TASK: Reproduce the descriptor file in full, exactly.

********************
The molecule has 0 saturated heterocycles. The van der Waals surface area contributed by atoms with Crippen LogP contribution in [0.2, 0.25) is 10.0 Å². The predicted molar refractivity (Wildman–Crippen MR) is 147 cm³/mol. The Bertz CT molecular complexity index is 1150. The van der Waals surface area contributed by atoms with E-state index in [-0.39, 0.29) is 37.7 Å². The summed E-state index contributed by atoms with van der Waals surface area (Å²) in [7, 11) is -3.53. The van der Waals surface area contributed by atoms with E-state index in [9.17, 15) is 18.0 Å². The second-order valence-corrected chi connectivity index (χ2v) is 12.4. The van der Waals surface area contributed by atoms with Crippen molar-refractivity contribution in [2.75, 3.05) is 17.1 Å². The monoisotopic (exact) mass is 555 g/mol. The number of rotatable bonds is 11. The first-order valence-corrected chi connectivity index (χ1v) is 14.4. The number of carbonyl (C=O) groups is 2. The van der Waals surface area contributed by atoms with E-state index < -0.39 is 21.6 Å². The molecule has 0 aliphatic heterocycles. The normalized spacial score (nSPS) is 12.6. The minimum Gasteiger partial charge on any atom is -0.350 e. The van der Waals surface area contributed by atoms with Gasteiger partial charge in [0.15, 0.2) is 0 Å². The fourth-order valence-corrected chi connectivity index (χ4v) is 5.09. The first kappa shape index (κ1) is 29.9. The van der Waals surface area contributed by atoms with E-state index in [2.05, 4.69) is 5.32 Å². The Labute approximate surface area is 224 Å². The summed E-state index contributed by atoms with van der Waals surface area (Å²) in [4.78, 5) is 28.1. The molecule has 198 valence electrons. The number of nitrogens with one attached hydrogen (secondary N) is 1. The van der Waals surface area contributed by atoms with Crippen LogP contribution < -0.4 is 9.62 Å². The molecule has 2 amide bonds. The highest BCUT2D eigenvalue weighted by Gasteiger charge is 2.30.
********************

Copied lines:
The molecule has 0 saturated heterocycles. The van der Waals surface area contributed by atoms with Crippen LogP contribution in [0.2, 0.25) is 10.0 Å². The predicted molar refractivity (Wildman–Crippen MR) is 147 cm³/mol. The Bertz CT molecular complexity index is 1150. The van der Waals surface area contributed by atoms with E-state index in [-0.39, 0.29) is 37.7 Å². The summed E-state index contributed by atoms with van der Waals surface area (Å²) in [7, 11) is -3.53. The van der Waals surface area contributed by atoms with E-state index in [9.17, 15) is 18.0 Å². The second-order valence-corrected chi connectivity index (χ2v) is 12.4. The van der Waals surface area contributed by atoms with Crippen molar-refractivity contribution in [2.75, 3.05) is 17.1 Å². The monoisotopic (exact) mass is 555 g/mol. The number of rotatable bonds is 11. The first-order valence-corrected chi connectivity index (χ1v) is 14.4. The number of carbonyl (C=O) groups is 2. The van der Waals surface area contributed by atoms with E-state index < -0.39 is 21.6 Å². The molecule has 0 aliphatic heterocycles. The normalized spacial score (nSPS) is 12.6. The minimum Gasteiger partial charge on any atom is -0.350 e. The van der Waals surface area contributed by atoms with Gasteiger partial charge in [0.15, 0.2) is 0 Å². The fourth-order valence-corrected chi connectivity index (χ4v) is 5.09. The first kappa shape index (κ1) is 29.9. The van der Waals surface area contributed by atoms with E-state index in [2.05, 4.69) is 5.32 Å². The Labute approximate surface area is 224 Å². The summed E-state index contributed by atoms with van der Waals surface area (Å²) in [4.78, 5) is 28.1. The molecule has 198 valence electrons. The number of nitrogens with one attached hydrogen (secondary N) is 1. The van der Waals surface area contributed by atoms with Crippen LogP contribution < -0.4 is 9.62 Å². The molecule has 2 amide bonds. The highest BCUT2D eigenvalue weighted by Gasteiger charge is 2.30.